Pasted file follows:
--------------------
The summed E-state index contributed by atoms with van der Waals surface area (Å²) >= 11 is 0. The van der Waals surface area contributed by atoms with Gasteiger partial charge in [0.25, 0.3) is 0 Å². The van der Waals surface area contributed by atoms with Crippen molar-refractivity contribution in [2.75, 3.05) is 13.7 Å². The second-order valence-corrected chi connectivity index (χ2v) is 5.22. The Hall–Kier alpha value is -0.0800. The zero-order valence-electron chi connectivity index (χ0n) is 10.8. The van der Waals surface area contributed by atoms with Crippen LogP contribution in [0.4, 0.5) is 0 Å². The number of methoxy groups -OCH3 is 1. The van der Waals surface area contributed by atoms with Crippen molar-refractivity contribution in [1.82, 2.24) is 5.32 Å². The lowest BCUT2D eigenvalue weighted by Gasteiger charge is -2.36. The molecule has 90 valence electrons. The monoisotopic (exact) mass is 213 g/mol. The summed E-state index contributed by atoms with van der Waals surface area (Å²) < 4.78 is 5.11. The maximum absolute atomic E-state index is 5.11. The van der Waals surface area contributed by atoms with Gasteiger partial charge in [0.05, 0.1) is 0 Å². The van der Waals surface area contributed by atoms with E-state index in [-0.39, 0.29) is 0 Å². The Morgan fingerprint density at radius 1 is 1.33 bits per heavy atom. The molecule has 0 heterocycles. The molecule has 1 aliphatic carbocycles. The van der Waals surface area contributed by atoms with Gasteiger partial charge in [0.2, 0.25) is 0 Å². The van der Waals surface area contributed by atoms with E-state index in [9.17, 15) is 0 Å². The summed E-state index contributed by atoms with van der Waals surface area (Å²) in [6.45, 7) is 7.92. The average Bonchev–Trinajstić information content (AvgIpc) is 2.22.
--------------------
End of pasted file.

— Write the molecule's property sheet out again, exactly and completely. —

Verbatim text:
The summed E-state index contributed by atoms with van der Waals surface area (Å²) >= 11 is 0. The van der Waals surface area contributed by atoms with Gasteiger partial charge in [0.25, 0.3) is 0 Å². The van der Waals surface area contributed by atoms with Crippen molar-refractivity contribution in [2.75, 3.05) is 13.7 Å². The second-order valence-corrected chi connectivity index (χ2v) is 5.22. The Hall–Kier alpha value is -0.0800. The zero-order valence-electron chi connectivity index (χ0n) is 10.8. The van der Waals surface area contributed by atoms with Crippen LogP contribution in [0.4, 0.5) is 0 Å². The number of methoxy groups -OCH3 is 1. The van der Waals surface area contributed by atoms with Crippen molar-refractivity contribution in [1.82, 2.24) is 5.32 Å². The lowest BCUT2D eigenvalue weighted by Gasteiger charge is -2.36. The molecule has 90 valence electrons. The monoisotopic (exact) mass is 213 g/mol. The summed E-state index contributed by atoms with van der Waals surface area (Å²) < 4.78 is 5.11. The maximum absolute atomic E-state index is 5.11. The van der Waals surface area contributed by atoms with Gasteiger partial charge in [0.05, 0.1) is 0 Å². The van der Waals surface area contributed by atoms with E-state index in [-0.39, 0.29) is 0 Å². The Morgan fingerprint density at radius 1 is 1.33 bits per heavy atom. The molecule has 0 heterocycles. The molecule has 1 aliphatic carbocycles. The van der Waals surface area contributed by atoms with Gasteiger partial charge in [0.2, 0.25) is 0 Å². The van der Waals surface area contributed by atoms with E-state index in [9.17, 15) is 0 Å². The summed E-state index contributed by atoms with van der Waals surface area (Å²) in [6.45, 7) is 7.92. The average Bonchev–Trinajstić information content (AvgIpc) is 2.22.